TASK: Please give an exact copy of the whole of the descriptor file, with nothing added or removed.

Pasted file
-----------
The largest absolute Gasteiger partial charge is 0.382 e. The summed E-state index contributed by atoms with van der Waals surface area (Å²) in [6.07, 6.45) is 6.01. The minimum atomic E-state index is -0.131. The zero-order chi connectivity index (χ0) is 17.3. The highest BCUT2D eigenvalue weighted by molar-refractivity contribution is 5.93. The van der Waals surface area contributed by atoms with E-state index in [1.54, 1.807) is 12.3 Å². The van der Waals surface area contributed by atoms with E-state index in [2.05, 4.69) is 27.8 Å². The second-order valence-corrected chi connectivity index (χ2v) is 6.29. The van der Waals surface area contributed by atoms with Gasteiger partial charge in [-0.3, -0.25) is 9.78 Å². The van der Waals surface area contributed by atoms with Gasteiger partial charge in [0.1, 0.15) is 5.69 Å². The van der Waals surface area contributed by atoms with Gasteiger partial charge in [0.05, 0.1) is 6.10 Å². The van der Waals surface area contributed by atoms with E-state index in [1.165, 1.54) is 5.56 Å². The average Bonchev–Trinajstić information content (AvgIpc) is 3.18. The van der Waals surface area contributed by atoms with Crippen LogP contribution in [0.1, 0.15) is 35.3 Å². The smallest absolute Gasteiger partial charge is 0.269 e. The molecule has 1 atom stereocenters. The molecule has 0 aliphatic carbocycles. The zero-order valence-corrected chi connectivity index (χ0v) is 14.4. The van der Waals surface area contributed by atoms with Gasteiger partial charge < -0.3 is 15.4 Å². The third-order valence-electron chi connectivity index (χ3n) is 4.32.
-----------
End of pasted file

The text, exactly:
The largest absolute Gasteiger partial charge is 0.382 e. The summed E-state index contributed by atoms with van der Waals surface area (Å²) in [6.07, 6.45) is 6.01. The minimum atomic E-state index is -0.131. The zero-order chi connectivity index (χ0) is 17.3. The highest BCUT2D eigenvalue weighted by molar-refractivity contribution is 5.93. The van der Waals surface area contributed by atoms with E-state index in [1.54, 1.807) is 12.3 Å². The van der Waals surface area contributed by atoms with E-state index in [2.05, 4.69) is 27.8 Å². The second-order valence-corrected chi connectivity index (χ2v) is 6.29. The van der Waals surface area contributed by atoms with Gasteiger partial charge in [-0.3, -0.25) is 9.78 Å². The van der Waals surface area contributed by atoms with Gasteiger partial charge in [0.1, 0.15) is 5.69 Å². The van der Waals surface area contributed by atoms with Gasteiger partial charge in [0.05, 0.1) is 6.10 Å². The van der Waals surface area contributed by atoms with E-state index in [1.165, 1.54) is 5.56 Å². The average Bonchev–Trinajstić information content (AvgIpc) is 3.18. The van der Waals surface area contributed by atoms with Crippen LogP contribution in [0.1, 0.15) is 35.3 Å². The smallest absolute Gasteiger partial charge is 0.269 e. The molecule has 1 atom stereocenters. The molecule has 0 aliphatic carbocycles. The zero-order valence-corrected chi connectivity index (χ0v) is 14.4. The van der Waals surface area contributed by atoms with Gasteiger partial charge < -0.3 is 15.4 Å². The third-order valence-electron chi connectivity index (χ3n) is 4.32.